New Academic Minor Aims to Develop Highly Sought Creative Thinkers
A 2010 survey by IBM of more than 3,000 CEOs revealed that the top skill sought in college graduates is creative thinking.
A new initiative at Eastern Kentucky University should make recruiters happy.
With its new minor in Applied Creative Thinking, EKU is at the leading edge nationally to prepare graduates to participate in the Creative Campus Initiative that, according to The Chronicle of Higher Education, “threads through not only art and design, but also engineering, medicine and the arts and sciences.” The Chronicle article (Oct. 10, 2010) suggests that “creativity is not simply a product of personality or individual psychology, but is rooted in a set of teachable competencies.”
“Creativity is seen as the number one skill businesses want in college graduates,” Sweet said, “yet the supply of colleges offering such a minor is small, which should put EKU graduates with this minor in great demand.”
The Noel Studio offers two three-hour courses for the minor: Introduction to Creative Thinking and The Creativity Capstone. For the remaining 12 hours for the minor, students can choose from among courses in a variety of disciplines to ensure a depth and breadth of learning and acquire specific skills that are introduced and reinforced throughout the multiple disciplines.
“What makes our minor unique is that it is both domain-general (the first and last course) and domain-specific (the four middle courses),” Sweet noted. “It’s appropriate for any major or discipline.”
Already, 19 EKU students with a variety of academic majors are pursuing the minor in Applied Creative Thinking, according to Dr. Rusty Carpenter, director of the Noel Studio, which has earned national recognition and hosted regional and national conferences. In May 2011, the Studio was spotlighted in the cover story of University Business magazine. The five-page spread focused on effective and innovative group study spaces at several colleges and universities nationwide.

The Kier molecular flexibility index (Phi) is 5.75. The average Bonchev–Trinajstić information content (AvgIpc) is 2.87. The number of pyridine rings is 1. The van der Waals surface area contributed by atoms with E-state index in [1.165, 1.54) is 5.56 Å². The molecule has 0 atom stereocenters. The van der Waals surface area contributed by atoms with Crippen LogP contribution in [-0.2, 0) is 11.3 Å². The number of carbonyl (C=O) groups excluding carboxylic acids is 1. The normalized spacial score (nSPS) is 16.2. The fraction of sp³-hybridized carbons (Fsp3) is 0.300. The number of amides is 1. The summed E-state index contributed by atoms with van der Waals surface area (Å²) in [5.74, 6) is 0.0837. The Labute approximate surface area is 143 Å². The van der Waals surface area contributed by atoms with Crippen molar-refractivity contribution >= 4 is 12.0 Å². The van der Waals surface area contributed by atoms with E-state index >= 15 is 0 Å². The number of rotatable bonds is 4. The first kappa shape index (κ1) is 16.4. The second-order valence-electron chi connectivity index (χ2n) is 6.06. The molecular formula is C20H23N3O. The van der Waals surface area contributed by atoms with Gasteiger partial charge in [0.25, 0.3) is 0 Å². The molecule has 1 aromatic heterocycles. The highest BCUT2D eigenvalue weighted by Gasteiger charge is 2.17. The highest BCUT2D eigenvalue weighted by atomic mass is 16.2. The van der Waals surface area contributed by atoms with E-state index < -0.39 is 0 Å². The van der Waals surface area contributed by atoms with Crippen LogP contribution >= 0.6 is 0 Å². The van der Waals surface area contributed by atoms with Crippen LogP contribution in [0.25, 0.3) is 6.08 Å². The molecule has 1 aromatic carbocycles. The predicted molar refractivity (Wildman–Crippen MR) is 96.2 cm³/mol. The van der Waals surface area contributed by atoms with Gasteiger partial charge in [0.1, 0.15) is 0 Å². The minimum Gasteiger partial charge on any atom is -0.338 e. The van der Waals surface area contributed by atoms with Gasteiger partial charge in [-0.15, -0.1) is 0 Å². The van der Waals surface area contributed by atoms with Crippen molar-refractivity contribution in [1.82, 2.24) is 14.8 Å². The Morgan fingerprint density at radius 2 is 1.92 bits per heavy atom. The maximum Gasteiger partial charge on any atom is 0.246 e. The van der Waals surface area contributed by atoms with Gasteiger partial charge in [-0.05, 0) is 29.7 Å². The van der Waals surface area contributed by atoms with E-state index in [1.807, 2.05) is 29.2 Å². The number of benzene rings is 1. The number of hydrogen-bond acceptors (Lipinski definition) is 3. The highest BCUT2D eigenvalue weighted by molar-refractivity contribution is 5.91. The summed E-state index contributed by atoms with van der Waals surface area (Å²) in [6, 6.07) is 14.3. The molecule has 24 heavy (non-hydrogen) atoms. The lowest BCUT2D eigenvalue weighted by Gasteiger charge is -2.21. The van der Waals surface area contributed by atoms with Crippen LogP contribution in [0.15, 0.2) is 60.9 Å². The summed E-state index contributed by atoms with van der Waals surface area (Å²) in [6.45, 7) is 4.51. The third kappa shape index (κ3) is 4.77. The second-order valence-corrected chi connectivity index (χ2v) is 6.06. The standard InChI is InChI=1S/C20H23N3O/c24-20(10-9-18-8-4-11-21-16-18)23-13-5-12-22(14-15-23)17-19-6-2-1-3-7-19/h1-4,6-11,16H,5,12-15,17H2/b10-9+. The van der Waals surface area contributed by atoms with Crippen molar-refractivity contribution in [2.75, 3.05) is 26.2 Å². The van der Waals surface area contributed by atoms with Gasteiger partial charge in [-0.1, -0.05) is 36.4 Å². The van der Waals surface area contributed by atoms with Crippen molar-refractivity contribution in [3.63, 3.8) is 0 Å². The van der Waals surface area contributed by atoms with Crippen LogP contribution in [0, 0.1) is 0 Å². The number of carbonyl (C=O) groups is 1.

“We are excited about the opportunities that these efforts will provide EKU students, faculty and staff,” Carpenter said. “We see the potential for EKU to recruit students who want to live and learn on a creative campus. Even in the introductory course, students will engage with the campus community and region as they embark on their mission to find creative solutions to real-world problems.”
Later this year, Carpenter added, students in the introductory course will be invited to discuss their experience with the campus community.
Carpenter, Sweet and TLC Co-Director Dr. Hal Blythe authored the introductory course textbook, “Introduction to Applied Creative Thinking: Taking Control of Your Future.” The trio also co-authored an article for the National Teaching and Learning Forum, and have been joined by Dr. Shawn Apostel, communication coordinator for the Noel Studio, to contribute three columns a year for the Forum under the title “Creativity Café.” The four also are collaborating on an upcoming book, “Teaching Applied Creative Thinking.”
Sweet and Blythe also authored “It Works for Me, Creatively” last year. The publisher, New Forums, “has us doing various books now on creativity,” Sweet said.
The applied creative thinking major springs from EKU’s Quality Enhancement Plan, which calls upon the university to graduate informed, critical and creative thinkers who communicate effectively.
“We share this goal of becoming a creative campus with some elite company, including Vanderbilt University, the University of Alabama, and Texas A & M University,” Carpenter said. “While their programs are impressive, none can quite mirror what we’ve begun to do here at EKU, aligning entities like the Noel Studio and the Teaching & Learning Center with rigorous and exciting academic programming.”
To learn more about EKU’s minor in Applied Creative Thinking, visit studio.eku.edu/minor-applied-creative-thinking.
Dr. Rusty Carpenter
Published on August 21, 2012